by Orson Scott Card
Free Lancers: Alien Stars IV, ed. Elizabeth Mitchell (Baen, September 1987)
The Folk of the Fringe (Phantasia Press/Tor, April 1989)
It was a good scavenging trip eastward to the coast that summer, and Jamie Teague
had a pack full of stuff before he even got to Marine City. Things were peaceful
there, and he might have stayed, he was that welcome. But along about the start of
August, Jamie said his good-byes and headed back west. Had to reach the
mountains before the snows came.
He made fair time on his return trip. It was only September, he was already just
west of Winston -- but Jamie was so hungry that kudzu was starting to look like
salad to him.
Not that hunger was anything new. Every time he took this months-long trip from
his cabin in the Great Smokies to the coast and back, there were days here and
there with nothing to eat. Jamie was a champion scavenger, but most houses and all
the old grocery stores had their food cleaned out long since. Besides, what good
was it to scavenge food? Any canned stuff you found nowadays was likely to be
bad. What Jamie looked for was metal stuff folks didn't make no more. Hammers.
Needles. Nails. Saws. One time he found this little out-of-the-way hardware store
near Checowinity that had a whole crate of screws, a good size, too, and not a
speck of rust. Near killed him carrying the whole mess of it back, but he couldn't
leave any; he didn't get to the coast that often, and somebody was bound to find
anything he left behind.
This trip hadn't been as good as that time, but it was still good, considering most of
the country was pretty well picked over by now. He found him some needles. Two
fishing reels and a dozen spools of resilient lime. A lot of ordinary stuff, besides.
And things he couldn't put in his pack: that long visit in Marine City on the coast;
them nice folks north of Kenansville who took him in and listened to his tales. The
Kenansville folks even invited him to stay with them, and fed him near to busting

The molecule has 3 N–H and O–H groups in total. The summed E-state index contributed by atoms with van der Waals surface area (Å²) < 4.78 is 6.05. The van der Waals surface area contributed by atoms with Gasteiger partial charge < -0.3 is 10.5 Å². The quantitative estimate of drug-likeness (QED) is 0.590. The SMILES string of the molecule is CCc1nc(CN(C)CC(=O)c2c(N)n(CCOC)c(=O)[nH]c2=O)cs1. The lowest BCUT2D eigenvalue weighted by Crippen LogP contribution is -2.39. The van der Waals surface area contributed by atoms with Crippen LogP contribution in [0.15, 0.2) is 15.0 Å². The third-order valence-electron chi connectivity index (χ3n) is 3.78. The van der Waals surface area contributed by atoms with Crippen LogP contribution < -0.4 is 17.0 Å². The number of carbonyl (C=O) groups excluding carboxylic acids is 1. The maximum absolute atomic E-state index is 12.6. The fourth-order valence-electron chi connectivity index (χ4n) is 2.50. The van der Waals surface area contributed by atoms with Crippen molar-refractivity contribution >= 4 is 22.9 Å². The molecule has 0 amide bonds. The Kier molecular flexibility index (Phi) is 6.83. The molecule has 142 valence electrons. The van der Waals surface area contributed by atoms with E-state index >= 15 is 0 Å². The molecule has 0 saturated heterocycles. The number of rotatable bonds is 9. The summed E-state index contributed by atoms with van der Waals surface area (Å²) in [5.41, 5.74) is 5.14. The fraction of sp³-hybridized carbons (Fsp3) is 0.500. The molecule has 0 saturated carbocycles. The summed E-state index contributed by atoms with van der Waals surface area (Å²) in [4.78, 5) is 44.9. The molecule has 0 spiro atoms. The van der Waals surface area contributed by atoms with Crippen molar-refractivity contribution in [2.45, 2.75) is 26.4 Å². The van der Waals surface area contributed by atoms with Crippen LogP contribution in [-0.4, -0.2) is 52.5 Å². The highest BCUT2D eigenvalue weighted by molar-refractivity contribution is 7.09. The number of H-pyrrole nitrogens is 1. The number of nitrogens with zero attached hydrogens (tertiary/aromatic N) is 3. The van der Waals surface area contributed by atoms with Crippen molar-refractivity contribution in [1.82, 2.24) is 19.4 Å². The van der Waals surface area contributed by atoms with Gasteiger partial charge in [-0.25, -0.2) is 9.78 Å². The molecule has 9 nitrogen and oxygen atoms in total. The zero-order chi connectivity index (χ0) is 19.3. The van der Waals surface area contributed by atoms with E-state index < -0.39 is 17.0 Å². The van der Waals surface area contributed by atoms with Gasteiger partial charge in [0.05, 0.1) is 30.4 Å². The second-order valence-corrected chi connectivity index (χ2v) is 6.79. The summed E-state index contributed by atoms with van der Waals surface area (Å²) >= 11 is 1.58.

on country ham and sausage biscuits in the cool of those hot August mornings. But
Jamie Teague knew what came of staying around the same folks too long, and so
he pushed on. Now the memory of those meals made him feel all wishful, here on
fringe of Winston, near three days without eating.
He'd been hungry lots of times before, and he'd get hungry lots of times again, but
that didn't mean it didn't matter to him. That didn't mean he didn't get kind of
faint along about midday. That didn't mean he couldn't get himself up a tree and
just sit there, resting, looking down onto I-40 and listening to the birds bullshitting
each other about how it was a fine day, twitter twit, a real fine day.
Tomorrow there'd be plenty to eat. Tomorrow he'd be west of Winston and into
wild country, where he could kill him a squirrel with a stone's throw. There just
wasn't much to eat these days in the country he just walked through, between
Greensboro and Winston. Seems like everybody who ever owned a gun or a
slingshot had gone out killing squirrels and possums and rabbits till there wasn't a
That was one of the problems with this part of Carolina still being civilized with a
government and all. Near half the people were still alive, probably. That meant
maybe a quarter million in Guilford and Forsyth counties. No way could such a
crowd keep themselves in meat just on what they could farm nearby, not without
gasoline for the tractors and fertilizer for the fields.
Greensboro and Winston didn't know they were doomed, not yet. They still
thought they were the lucky ones, missing most of the ugliness that just tore apart
all the big cities and left whole states nothing but wasteland. But Jamie Teague had
been a ways northward in his travels, and heard stories from even farther north, and
what he learned was this: After the bleeding was over, the survivors had land and
tools enough to feed themselves. There was a life, if they could fend off the
vagabonds and mobbers, and if the winter didn't kill them, and if they didn't get
one of them diseases that was still mutating themselves here and there, and if they
wasn't too close to a place where one of the bombs hit. There was enough. They
Here, though, there just wasn't enough. The trees that once made this country
beautiful were going fast, cut up for firewood, and bit by bit the folks here were
either going to freeze or starve or kill each other off till the population was down.
Things would get pretty ugly.
From some stories he heard, Jamie figured things were getting pretty ugly already.